There is a particular question about dealing with Cuenca Sectors, Barrios, & Parroquias which I get asked, and which also gets posted to social media very often:
“Where the heck is sector (or barrio or parroquia)?”
Here are some quotes from emails I’ve gotten:
“I know that ‘Gringolandia’ is in San Sebastian, but where is Zona Rosa?”
“Is Paroquia Bella Vista the same thing as barrio Bella Vista?”
“I told my taxi driver to take me to ‘El barrio de Miraflores,’ meaning the park, but ended up way out next to little plaza called ‘Miraflores.’ Where was I?”
“I thought my bus was the 25 because it has a sign that says ‘Vergel’, but it didn’t go anywhere near Supermaxi El Vergel or the Iglesia El Vergel! What gives?”
As I’ve said before, getting around in a new city is hard enough, but try to do it in a city where the locals have no sense of which direction is North, East, South, or West and where the same names are used for streets, mercados, sectors, barrios, AND places called parroquias!
Today, I have a special treat for you! I found the map of all the sectors and urban paroquias of Cuenca! Unfortunately, I didn’t find it online from a source where I could simply cut and paste a link. I found it mounted on a huge board on the wall of a print shop in El Centro. As matter of fact, it was so big, I couldn’t back up enough to take a whole picture of it.
Seeing the girl at the counter starting to notice me in their garage, I quickly stepped over and asked, “Puedo tomar unos photos de su mapa grande?” I’m sure she figured I was just another crazy gringo and waved her hand to give permission.
Now… how to get close enough to catch the detail without the flash causing a glare on the glossy surface AND take enough pictures with overlap to be able to discern all of the different areas on the entire map.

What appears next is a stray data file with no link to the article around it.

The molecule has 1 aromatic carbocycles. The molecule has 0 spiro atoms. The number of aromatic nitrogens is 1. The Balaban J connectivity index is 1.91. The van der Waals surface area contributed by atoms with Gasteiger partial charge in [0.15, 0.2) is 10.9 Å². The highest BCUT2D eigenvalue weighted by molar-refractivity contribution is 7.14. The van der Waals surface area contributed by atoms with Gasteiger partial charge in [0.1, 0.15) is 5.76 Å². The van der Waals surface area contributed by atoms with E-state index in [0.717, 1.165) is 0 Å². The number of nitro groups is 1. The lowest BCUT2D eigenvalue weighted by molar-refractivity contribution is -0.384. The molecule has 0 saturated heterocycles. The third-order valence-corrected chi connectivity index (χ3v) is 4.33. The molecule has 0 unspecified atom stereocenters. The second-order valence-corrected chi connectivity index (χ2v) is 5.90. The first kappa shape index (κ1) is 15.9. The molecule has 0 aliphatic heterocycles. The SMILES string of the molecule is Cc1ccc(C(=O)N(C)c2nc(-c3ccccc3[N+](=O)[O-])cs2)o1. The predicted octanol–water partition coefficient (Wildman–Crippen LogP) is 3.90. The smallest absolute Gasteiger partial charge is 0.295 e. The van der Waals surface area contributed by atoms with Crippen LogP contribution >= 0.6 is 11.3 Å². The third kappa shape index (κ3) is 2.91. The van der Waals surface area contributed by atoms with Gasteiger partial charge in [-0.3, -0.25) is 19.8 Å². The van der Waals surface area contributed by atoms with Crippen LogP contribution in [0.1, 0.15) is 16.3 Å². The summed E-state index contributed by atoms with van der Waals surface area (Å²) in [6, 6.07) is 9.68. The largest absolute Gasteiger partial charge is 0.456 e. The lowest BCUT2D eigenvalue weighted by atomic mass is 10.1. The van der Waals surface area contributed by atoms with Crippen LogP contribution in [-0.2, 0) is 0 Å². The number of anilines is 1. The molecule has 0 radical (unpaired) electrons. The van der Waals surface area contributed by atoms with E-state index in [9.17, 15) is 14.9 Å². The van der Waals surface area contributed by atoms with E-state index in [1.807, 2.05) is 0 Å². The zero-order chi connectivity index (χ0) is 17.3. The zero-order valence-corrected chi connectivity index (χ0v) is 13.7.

Well, you be the judge. I tried to get the best shots possible so you can still zoom in and see the detail of the names. I think I did pretty well, there’s only one picture that seems to be a bit out of focus. Here they are, laid out like you read, going from left to right, west to east across the top, then back to the left a little lower to scan back to the east, or to the right.
Please feel free to click on the picture in order to save the full-sized versions of these photos. You are welcome to have them, but be aware, they are each on average of about 5MB, so I’ve had to put them behind sponsored links in order to help mitigate the extra bandwidth that will be used once everyone starts downloading each one. Nothing to be afraid of by clicking the link, it is a simple commercial that plays before you may open the link back to the image. Each view pays me a few pennies, but if you happen to see something offensive or interesting, Cuenca Bus Sherpa does not endorse nor can be held responsible for any content or claims made by advertisers. Thanks for understanding.
So you have some homework to do! Good luck, if you like maps as much as I do, you should have a good few hours of fun looking at all the different names of areas. You may, like me, also get a kick out of all the streets called “Sin Nombre.”